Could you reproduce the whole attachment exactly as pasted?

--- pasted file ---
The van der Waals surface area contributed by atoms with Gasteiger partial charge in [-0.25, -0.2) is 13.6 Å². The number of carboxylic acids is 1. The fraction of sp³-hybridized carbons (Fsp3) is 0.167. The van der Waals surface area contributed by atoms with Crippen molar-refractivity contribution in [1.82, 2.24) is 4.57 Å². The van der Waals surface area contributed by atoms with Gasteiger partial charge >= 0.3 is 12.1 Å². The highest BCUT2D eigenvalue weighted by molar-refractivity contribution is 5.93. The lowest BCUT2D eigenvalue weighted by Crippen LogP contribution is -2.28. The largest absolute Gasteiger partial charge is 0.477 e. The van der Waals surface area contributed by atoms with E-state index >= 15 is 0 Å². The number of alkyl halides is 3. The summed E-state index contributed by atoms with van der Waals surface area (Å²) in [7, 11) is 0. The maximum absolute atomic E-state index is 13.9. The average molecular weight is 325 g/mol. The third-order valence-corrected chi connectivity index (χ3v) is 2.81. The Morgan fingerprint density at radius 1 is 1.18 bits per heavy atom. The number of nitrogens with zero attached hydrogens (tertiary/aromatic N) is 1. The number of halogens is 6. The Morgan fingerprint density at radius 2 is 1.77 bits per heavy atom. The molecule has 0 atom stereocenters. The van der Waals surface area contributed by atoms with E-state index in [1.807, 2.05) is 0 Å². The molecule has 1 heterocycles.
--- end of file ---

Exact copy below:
The van der Waals surface area contributed by atoms with Gasteiger partial charge in [-0.25, -0.2) is 13.6 Å². The number of carboxylic acids is 1. The fraction of sp³-hybridized carbons (Fsp3) is 0.167. The van der Waals surface area contributed by atoms with Crippen molar-refractivity contribution in [1.82, 2.24) is 4.57 Å². The van der Waals surface area contributed by atoms with Gasteiger partial charge >= 0.3 is 12.1 Å². The highest BCUT2D eigenvalue weighted by molar-refractivity contribution is 5.93. The lowest BCUT2D eigenvalue weighted by Crippen LogP contribution is -2.28. The largest absolute Gasteiger partial charge is 0.477 e. The van der Waals surface area contributed by atoms with E-state index >= 15 is 0 Å². The number of alkyl halides is 3. The summed E-state index contributed by atoms with van der Waals surface area (Å²) in [7, 11) is 0. The maximum absolute atomic E-state index is 13.9. The average molecular weight is 325 g/mol. The third-order valence-corrected chi connectivity index (χ3v) is 2.81. The Morgan fingerprint density at radius 1 is 1.18 bits per heavy atom. The number of nitrogens with zero attached hydrogens (tertiary/aromatic N) is 1. The number of halogens is 6. The Morgan fingerprint density at radius 2 is 1.77 bits per heavy atom. The molecule has 0 atom stereocenters. The van der Waals surface area contributed by atoms with E-state index in [1.807, 2.05) is 0 Å². The molecule has 1 heterocycles.